- The latest podcast from “The Verge” digs a little deeper into creator funds and on the often uncertain world creators find themselves in trying to make a living on social media platforms.
- Sponsor deals are a tactic many creators use to augment monetization of video posts, some of them netting many thousands of dollars per post.
- As creators grow more savvy about maximizing monetization of their content, many platforms are reverting to a straight revenue share model.
READ MORE: The dark, uncertain world of creator funds (The Verge)
TikTok is on track to make $12 billion in revenue in 2023. Instagram made over $47 billion in 2022. While there’s an expectation that creators should take a percentage of these profits, the exact metrics are harder to discern.
A new episode of The Vergecast, the podcast from The Verge, digs a little deeper into creator funds and on the often uncertain world creators find themselves in trying to make a living on platforms like TikTok, Instagram, Facebook and YouTube. Should these platforms pay creators directly? Are creator funds even a good idea? Creators and experts tell us what they have found behind the curtain and what it’s like to chase the dream of making a living as a digital creator.
The math of who gets what and where is goes and how you earn it is very complicated.
The Partner program at YouTube remains popular since its launch in 2007 but TikTok’s arrival has threatened its throne. Recent data shows that people’s average “watch time” is now higher on TikTok and its popularity in turn has spawned imitator shortform algorithm-driven media services on other social platforms, YouTube included.
TikTok’s creator fund launched in 2020 with a $1 billion dollar pot. Snap launched its own program promising $1 million a day to creators, and Meta has its own billion dollar bonus program.
The criteria to get your hands on some of this money is outlined in the episode. Yet it seems that TikTok’s program, in particular, remains opaque. Some creators speaking on the podcast say that their videos might hit one million views in a day, for which they’d receive only $20.
But there are other ways to make money than just revenue share. Sponsor deals, for example, are a tactic that many creators use to augment monetization of video posts. In fact, it is sponsor deals with brands and branding agencies that can net many thousands of dollars per post.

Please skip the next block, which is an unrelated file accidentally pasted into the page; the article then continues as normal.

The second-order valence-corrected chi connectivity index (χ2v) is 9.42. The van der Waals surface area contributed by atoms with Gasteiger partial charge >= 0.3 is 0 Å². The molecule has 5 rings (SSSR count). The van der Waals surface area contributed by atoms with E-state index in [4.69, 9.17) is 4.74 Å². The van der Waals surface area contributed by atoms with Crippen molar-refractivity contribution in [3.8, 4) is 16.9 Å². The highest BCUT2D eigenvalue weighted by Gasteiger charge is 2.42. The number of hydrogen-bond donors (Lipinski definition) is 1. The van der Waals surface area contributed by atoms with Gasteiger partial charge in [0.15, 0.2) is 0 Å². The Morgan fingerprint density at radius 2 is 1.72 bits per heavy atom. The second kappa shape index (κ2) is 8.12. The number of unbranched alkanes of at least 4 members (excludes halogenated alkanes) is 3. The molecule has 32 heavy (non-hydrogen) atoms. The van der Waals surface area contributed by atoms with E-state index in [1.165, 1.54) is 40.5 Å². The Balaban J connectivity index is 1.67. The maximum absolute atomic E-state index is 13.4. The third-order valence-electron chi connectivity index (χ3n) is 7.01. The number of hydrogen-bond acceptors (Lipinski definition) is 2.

Snap’s model, “Spotlight,” is also discussed. Like TikTok, while people were getting paid and sometimes in the multiple thousands, nobody really knew what the ingredients were for success.
Creators themselves started to figure out what the minimum threshold was in terms of views to get a pay-out. The landscape is now incredibly competitive which is a problem for creators when the funds themselves are a finite pot. Clearly there is less money to share around.
We learn that creators are now savvy to this and jumping between platforms based on where the best opportunity is to maximize bang for buck. In fact, creator fund initiatives from the platforms are showing signs of decline. Snap’s share price has dived since it pared back its $1 million-a-day pot. Many platforms are reverting to a straight revenue share model — though this means more revenue for creators as the platform grows rather than diminishing returns from creator funds.
Not TikTok, though. It remains opaque and doesn’t pay out a lot of money for most creators. All of which means creators have to continue to be innovative to work out different ways to make a living online.
CRUSHING IT IN THE CREATOR ECONOMY:
The cultural impact a creator has is already surpassing that of traditional media, but there’s still a stark imbalance of power between proprietary platforms and the creators who use them. Discover what it takes to stay ahead of the game with these fresh insights hand-picked from the NAB Amplify archives:
- How Creators (Professional and Otherwise) Are Making Money in the Creator Economy
- Almost 25% of Us Are Content Creators. Here’s Why That’s Awesome (and How It’s Actionable).
- Storytelling on Demand: It Has to Happen for the Creator Economy
- In the Creator Economy, Creator-Educators Contain Multitudes
- The Economy Part of the Creator Economy
- Why Community Is Everything for the Creator Economy